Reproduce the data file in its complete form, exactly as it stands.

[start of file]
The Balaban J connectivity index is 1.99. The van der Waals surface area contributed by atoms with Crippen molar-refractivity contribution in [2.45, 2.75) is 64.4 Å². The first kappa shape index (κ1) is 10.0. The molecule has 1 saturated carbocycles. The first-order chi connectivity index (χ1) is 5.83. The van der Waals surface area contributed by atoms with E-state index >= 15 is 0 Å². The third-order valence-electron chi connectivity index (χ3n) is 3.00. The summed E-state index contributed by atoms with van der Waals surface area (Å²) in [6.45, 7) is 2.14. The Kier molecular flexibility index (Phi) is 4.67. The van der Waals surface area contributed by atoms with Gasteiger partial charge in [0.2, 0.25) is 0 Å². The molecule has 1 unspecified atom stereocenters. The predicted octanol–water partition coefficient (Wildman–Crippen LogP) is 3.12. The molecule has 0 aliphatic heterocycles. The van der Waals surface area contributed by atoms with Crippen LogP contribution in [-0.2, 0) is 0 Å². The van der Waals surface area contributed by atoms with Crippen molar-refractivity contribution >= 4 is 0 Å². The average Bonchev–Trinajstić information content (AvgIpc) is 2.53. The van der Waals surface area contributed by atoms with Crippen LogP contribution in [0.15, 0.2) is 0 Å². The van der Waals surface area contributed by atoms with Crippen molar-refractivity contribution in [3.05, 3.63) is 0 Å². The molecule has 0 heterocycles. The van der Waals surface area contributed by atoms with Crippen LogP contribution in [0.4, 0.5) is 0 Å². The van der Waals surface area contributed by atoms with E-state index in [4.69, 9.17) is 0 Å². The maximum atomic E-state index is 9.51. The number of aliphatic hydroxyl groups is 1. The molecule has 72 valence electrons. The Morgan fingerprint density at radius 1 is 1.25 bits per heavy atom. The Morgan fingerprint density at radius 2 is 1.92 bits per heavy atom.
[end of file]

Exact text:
The Balaban J connectivity index is 1.99. The van der Waals surface area contributed by atoms with Crippen molar-refractivity contribution in [2.45, 2.75) is 64.4 Å². The first kappa shape index (κ1) is 10.0. The molecule has 1 saturated carbocycles. The first-order chi connectivity index (χ1) is 5.83. The van der Waals surface area contributed by atoms with E-state index >= 15 is 0 Å². The third-order valence-electron chi connectivity index (χ3n) is 3.00. The summed E-state index contributed by atoms with van der Waals surface area (Å²) in [6.45, 7) is 2.14. The Kier molecular flexibility index (Phi) is 4.67. The van der Waals surface area contributed by atoms with Gasteiger partial charge in [0.2, 0.25) is 0 Å². The molecule has 1 unspecified atom stereocenters. The predicted octanol–water partition coefficient (Wildman–Crippen LogP) is 3.12. The molecule has 0 aliphatic heterocycles. The van der Waals surface area contributed by atoms with Crippen LogP contribution in [-0.2, 0) is 0 Å². The van der Waals surface area contributed by atoms with Crippen molar-refractivity contribution >= 4 is 0 Å². The average Bonchev–Trinajstić information content (AvgIpc) is 2.53. The van der Waals surface area contributed by atoms with Crippen LogP contribution in [0.15, 0.2) is 0 Å². The van der Waals surface area contributed by atoms with Crippen molar-refractivity contribution in [3.05, 3.63) is 0 Å². The molecule has 0 heterocycles. The van der Waals surface area contributed by atoms with Crippen LogP contribution in [0.4, 0.5) is 0 Å². The van der Waals surface area contributed by atoms with E-state index in [4.69, 9.17) is 0 Å². The maximum atomic E-state index is 9.51. The number of aliphatic hydroxyl groups is 1. The molecule has 72 valence electrons. The Morgan fingerprint density at radius 1 is 1.25 bits per heavy atom. The Morgan fingerprint density at radius 2 is 1.92 bits per heavy atom.